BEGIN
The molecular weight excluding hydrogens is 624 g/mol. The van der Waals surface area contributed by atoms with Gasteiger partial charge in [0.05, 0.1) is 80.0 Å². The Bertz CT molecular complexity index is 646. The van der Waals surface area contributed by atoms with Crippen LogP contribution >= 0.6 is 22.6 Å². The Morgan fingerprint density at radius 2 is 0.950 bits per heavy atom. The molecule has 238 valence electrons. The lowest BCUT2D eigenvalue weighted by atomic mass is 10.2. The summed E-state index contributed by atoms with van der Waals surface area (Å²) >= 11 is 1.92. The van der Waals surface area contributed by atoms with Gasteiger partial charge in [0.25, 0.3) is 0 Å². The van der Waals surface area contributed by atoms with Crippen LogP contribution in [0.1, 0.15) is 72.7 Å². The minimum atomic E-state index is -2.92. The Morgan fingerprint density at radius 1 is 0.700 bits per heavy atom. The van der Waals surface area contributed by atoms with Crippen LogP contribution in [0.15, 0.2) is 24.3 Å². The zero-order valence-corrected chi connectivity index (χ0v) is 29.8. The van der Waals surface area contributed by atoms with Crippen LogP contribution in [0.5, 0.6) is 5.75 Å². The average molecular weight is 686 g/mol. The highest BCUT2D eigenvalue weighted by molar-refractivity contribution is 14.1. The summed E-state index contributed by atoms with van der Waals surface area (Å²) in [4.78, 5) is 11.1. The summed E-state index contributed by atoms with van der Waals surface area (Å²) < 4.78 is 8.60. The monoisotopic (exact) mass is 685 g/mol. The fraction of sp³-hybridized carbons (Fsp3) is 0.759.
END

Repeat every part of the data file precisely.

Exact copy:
The molecular weight excluding hydrogens is 624 g/mol. The van der Waals surface area contributed by atoms with Gasteiger partial charge in [0.05, 0.1) is 80.0 Å². The Bertz CT molecular complexity index is 646. The van der Waals surface area contributed by atoms with Crippen LogP contribution >= 0.6 is 22.6 Å². The Morgan fingerprint density at radius 2 is 0.950 bits per heavy atom. The molecule has 238 valence electrons. The lowest BCUT2D eigenvalue weighted by atomic mass is 10.2. The summed E-state index contributed by atoms with van der Waals surface area (Å²) >= 11 is 1.92. The van der Waals surface area contributed by atoms with Gasteiger partial charge in [0.25, 0.3) is 0 Å². The van der Waals surface area contributed by atoms with Crippen LogP contribution in [0.1, 0.15) is 72.7 Å². The minimum atomic E-state index is -2.92. The Morgan fingerprint density at radius 1 is 0.700 bits per heavy atom. The van der Waals surface area contributed by atoms with Crippen LogP contribution in [0.15, 0.2) is 24.3 Å². The zero-order valence-corrected chi connectivity index (χ0v) is 29.8. The van der Waals surface area contributed by atoms with Crippen LogP contribution in [0.5, 0.6) is 5.75 Å². The average molecular weight is 686 g/mol. The highest BCUT2D eigenvalue weighted by molar-refractivity contribution is 14.1. The summed E-state index contributed by atoms with van der Waals surface area (Å²) in [4.78, 5) is 11.1. The summed E-state index contributed by atoms with van der Waals surface area (Å²) < 4.78 is 8.60. The monoisotopic (exact) mass is 685 g/mol. The fraction of sp³-hybridized carbons (Fsp3) is 0.759.